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  1. My own personal favorite definition of “racism” is “Thinking that ‘race’ is, or should be, important”.
    But, that definition means that some of the most racist people are those who publicly claim to be against racism.

    • I’d argue that we’re ALL racist. Me, you, Jesus, Hitler, Jesus, Trump, Clinton….racism is but a sometimes-unsavory aspect of human instinct. We evolved into different subspecies to fill a certain ecological niche, just as most other animals. And many other animals experience conflict when different subspecies overlap.

      • Well, I suspect that racism along with other in-group/out-group dichotomies is endemic to human nature like substance abuse. But also like substance abuse, it’s best to aim for harm reduction rather than jihad in the name of moral purity.

    • I tend to agree in the sense that there is no inherent reason why race should be any more important than eye color. But obviously many people don’t feel that way for a wide variety of reasons. Racism may not be rational, but then neither is the way people get so worked up over sports teams. Fortunately, I don’t think most people really obsess over race that much in their day to day lives. Although those of us who have spent inordinate amounts of time around right-wing and left-wing extremists could easily get a skewed view of racial opinions. It has long seemed to me that the way modern societies handle religious conflict might be the best way to handle ethnic conflict as well, i.e. the state should stay out of such issues, and the law should remain value neutral. That way, different racial/ethnic communities are no different from church denominations.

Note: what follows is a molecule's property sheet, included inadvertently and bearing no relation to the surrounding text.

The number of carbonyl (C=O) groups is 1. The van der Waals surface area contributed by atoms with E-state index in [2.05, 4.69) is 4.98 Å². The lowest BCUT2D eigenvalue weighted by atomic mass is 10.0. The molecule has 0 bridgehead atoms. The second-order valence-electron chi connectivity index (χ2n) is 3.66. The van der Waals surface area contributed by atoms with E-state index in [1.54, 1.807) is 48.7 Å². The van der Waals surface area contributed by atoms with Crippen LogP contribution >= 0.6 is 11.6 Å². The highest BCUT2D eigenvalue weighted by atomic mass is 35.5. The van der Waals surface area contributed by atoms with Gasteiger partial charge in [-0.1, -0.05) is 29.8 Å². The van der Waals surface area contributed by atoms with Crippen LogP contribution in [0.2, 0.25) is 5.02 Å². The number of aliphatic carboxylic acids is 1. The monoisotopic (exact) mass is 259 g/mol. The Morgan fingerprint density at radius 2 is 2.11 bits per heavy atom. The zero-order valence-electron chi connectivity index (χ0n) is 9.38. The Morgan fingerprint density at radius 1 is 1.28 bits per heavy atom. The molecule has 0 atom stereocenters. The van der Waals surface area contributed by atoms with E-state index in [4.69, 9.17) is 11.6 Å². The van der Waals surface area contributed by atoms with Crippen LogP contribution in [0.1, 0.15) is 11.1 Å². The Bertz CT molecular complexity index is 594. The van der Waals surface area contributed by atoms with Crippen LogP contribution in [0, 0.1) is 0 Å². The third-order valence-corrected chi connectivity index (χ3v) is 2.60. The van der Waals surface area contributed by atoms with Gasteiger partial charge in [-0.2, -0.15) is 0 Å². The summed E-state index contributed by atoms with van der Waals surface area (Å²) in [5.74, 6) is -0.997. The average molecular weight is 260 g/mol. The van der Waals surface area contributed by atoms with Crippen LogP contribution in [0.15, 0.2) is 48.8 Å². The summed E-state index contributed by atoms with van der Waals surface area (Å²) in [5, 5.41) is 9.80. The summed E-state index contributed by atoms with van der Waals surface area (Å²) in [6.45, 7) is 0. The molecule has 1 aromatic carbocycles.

• “Racism may not be rational,”

        Consider this: Humans, and really any animal, must occasionally encounter new, unknown rivals. Danger or not? Over the last 100,000 years, Evolution has had its influence. People who are cautious about the arrival of others have had an advantage: They’ve tended to be more protected from sneak attackers. We cannot learn all the details of 7 billion people before we leave the door. Apparently we must observe others for clues as to our likely safety with such new-arrivals.
        One identifiable characteristic would be hair and skin color. Another is language.
        What else can we do?

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